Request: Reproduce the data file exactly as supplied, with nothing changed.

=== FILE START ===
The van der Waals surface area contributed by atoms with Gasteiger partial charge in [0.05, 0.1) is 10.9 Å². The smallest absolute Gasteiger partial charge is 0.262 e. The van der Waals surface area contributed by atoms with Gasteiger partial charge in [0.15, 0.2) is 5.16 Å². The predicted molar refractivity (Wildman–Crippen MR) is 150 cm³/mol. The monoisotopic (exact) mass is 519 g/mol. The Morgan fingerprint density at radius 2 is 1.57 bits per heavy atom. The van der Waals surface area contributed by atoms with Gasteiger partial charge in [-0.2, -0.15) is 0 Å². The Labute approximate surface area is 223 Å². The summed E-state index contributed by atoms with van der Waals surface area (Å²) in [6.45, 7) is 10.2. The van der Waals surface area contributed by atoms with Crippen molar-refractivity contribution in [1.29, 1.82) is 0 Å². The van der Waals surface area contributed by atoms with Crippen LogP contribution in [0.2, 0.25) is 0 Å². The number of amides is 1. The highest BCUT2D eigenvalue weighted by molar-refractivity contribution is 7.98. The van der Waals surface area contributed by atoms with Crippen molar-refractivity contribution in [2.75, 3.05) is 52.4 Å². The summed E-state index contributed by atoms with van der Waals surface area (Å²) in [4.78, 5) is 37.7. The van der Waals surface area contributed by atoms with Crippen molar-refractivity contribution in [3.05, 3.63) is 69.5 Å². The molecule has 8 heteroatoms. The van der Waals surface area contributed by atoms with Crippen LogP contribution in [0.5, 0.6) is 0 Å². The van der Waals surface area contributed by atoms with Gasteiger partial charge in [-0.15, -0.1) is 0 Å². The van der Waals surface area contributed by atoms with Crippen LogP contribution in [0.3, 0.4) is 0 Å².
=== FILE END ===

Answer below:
The van der Waals surface area contributed by atoms with Gasteiger partial charge in [0.05, 0.1) is 10.9 Å². The smallest absolute Gasteiger partial charge is 0.262 e. The van der Waals surface area contributed by atoms with Gasteiger partial charge in [0.15, 0.2) is 5.16 Å². The predicted molar refractivity (Wildman–Crippen MR) is 150 cm³/mol. The monoisotopic (exact) mass is 519 g/mol. The Morgan fingerprint density at radius 2 is 1.57 bits per heavy atom. The van der Waals surface area contributed by atoms with Gasteiger partial charge in [-0.2, -0.15) is 0 Å². The Labute approximate surface area is 223 Å². The summed E-state index contributed by atoms with van der Waals surface area (Å²) in [6.45, 7) is 10.2. The van der Waals surface area contributed by atoms with Crippen molar-refractivity contribution in [1.29, 1.82) is 0 Å². The van der Waals surface area contributed by atoms with Crippen LogP contribution in [0.2, 0.25) is 0 Å². The number of amides is 1. The highest BCUT2D eigenvalue weighted by molar-refractivity contribution is 7.98. The van der Waals surface area contributed by atoms with Crippen molar-refractivity contribution in [2.75, 3.05) is 52.4 Å². The summed E-state index contributed by atoms with van der Waals surface area (Å²) in [4.78, 5) is 37.7. The van der Waals surface area contributed by atoms with Crippen molar-refractivity contribution in [3.05, 3.63) is 69.5 Å². The molecule has 8 heteroatoms. The van der Waals surface area contributed by atoms with Crippen LogP contribution in [0.5, 0.6) is 0 Å². The van der Waals surface area contributed by atoms with Gasteiger partial charge in [-0.15, -0.1) is 0 Å². The van der Waals surface area contributed by atoms with Crippen LogP contribution in [0.3, 0.4) is 0 Å².